The resurrection of a beloved soap opera brings on the next round in the bonkers battle between Riff Raff and James Franco. How did it come to this?

Written by Ross Scarano (@RossScarano)

Stamford, Connecticut is an hour’s train ride from New York’s Grand Central Terminal on the Metro North. If your schedule allows, you can travel round-trip during off-peak hours for $20.50 on a weekday. Catch an express train, and there’s only one stop out of GCT before you disembark at Stamford, home of the Connecticut Film Center Studios, the closest sound stage in the state to the Big Apple. But Riff Raff, the rapper and self-described Grammy Award-winning gynecologist, arrived by private jet.

In the lobby of CFC Stamford, there’s a sign tacked to the wall, printed on regular white 8.5 x 11 printer paper. It reads: “Welcome home to One Life to Live.” Modest signage for a soap opera with 44 seasons and over 11,000 episodes to its name. “The soap’s always attracted an urban audience,” says Angelica Cob-Baehler, a former music exec who now works for Prospect Park, the company producing the recently relaunched series. Ted Chung, manager for Riff Raff and Snoop Lion, among other artists, says the soap’s hipper than other daytime programs. “Snoop’s always excited to appear on the program because his mom loves it,” Chung explains. He made guest appearances in 2008 and 2010. Mary J. Blige has appeared on the soap multiple times, too. Now it’s Riff Raff’s turn.

 

Riff will play a character named Jamie Franko, a shady Miami art dealer. Or loan shark. Or something.

 

Without the Internet, none of this would be possible. Without the Internet, Riff Raff wouldn’t be a recognizable name, and without the Internet, One Life to Live wouldn’t have a home. ABC cancelled the soap in April 2011, citing low ratings. It’s much cheaper to produce more reality television than a scripted show. Long-time viewers were sad, but in swooped Prospect Park to save the day. The resuscitation mission has been plagued by setbacks, but now it’s finally happening: One Life to Live, along with another cancelled soap, All My Children, returns to viewers on Hulu and iTunes via The OnLine Network (owned by Prospect Park) on April 29. Riff Raff will make his guest appearance on an episode available May 7.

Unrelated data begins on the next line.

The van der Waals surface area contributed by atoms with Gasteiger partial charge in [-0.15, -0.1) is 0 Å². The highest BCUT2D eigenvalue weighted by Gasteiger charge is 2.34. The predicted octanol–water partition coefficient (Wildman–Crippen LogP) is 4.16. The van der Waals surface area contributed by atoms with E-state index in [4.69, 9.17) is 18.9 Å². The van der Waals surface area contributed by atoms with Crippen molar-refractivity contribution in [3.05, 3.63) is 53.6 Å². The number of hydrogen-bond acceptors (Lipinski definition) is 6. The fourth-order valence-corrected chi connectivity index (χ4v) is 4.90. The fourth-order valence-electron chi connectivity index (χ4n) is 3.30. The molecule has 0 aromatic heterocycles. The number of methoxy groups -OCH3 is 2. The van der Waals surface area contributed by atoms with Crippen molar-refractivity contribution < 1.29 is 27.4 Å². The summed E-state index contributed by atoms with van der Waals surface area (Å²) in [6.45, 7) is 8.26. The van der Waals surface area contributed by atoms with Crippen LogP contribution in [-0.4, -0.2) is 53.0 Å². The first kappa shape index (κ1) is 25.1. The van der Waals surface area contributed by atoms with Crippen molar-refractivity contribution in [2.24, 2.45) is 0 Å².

Of course, there’s one more person to credit for the miraculous collision of the exquisitely braided rapper with the Texas drawl and the long-running soap, and that person is James Franco. Last month, James Franco stole the show in Harmony Korine’s pop art house movie Spring Breakers playing Alien, a drug-dealing rapper with braids, a drawl, and a swagger that’s eerily reminiscent of Riff Raff’s cartoonish steez. Korine and Riff Raff exchanged emails about involving Riff in the movie, but it never came to pass—the email exchange didn’t go smoothly, and Korine moved on—and in recent months, Korine and Franco have been vocal about a Florida rapper named Dangeruss being the primary inspiration for the Alien character. You can find Dangeruss’ dense dreads swinging next to Franco’s braids in Spring Breakers. You’ll find no Riff Raff.

Except now Riff Raff is calling himself the Rap Game James Franco —one of the best things Riff’s done for the Internet is spawn the Rap Game [Insert person, place, or thing here] meme—and if you watch the movie, it’s pretty damn clear that Franco’s Alien owes as much, if not more, to Riff as he does to Dangeruss. (As Amos Barshad points out in this piece for Grantland, the “look at my shit” scene in Spring Breakers bears a striking resemblance to this YouTube video, where Riff Raff offers to pour the viewer a cup of coffee.)

The producers and writers of One Life to Live know what time it is, and will happily egg on this playful Internet pissing contest. “That’s definitely the direction we were embracing,” says Jennifer Pepperman, OLTL’s executive producer. “Riff Raff was into it, and we think it’s fun, too.”

On an upcoming episode, Riff will play a character named Jamie Franko, a shady Miami art dealer. Or loan shark. Or something. It’s hard to keep your bearings walking in a hall of mirrors. Which is exactly what this situation has become.

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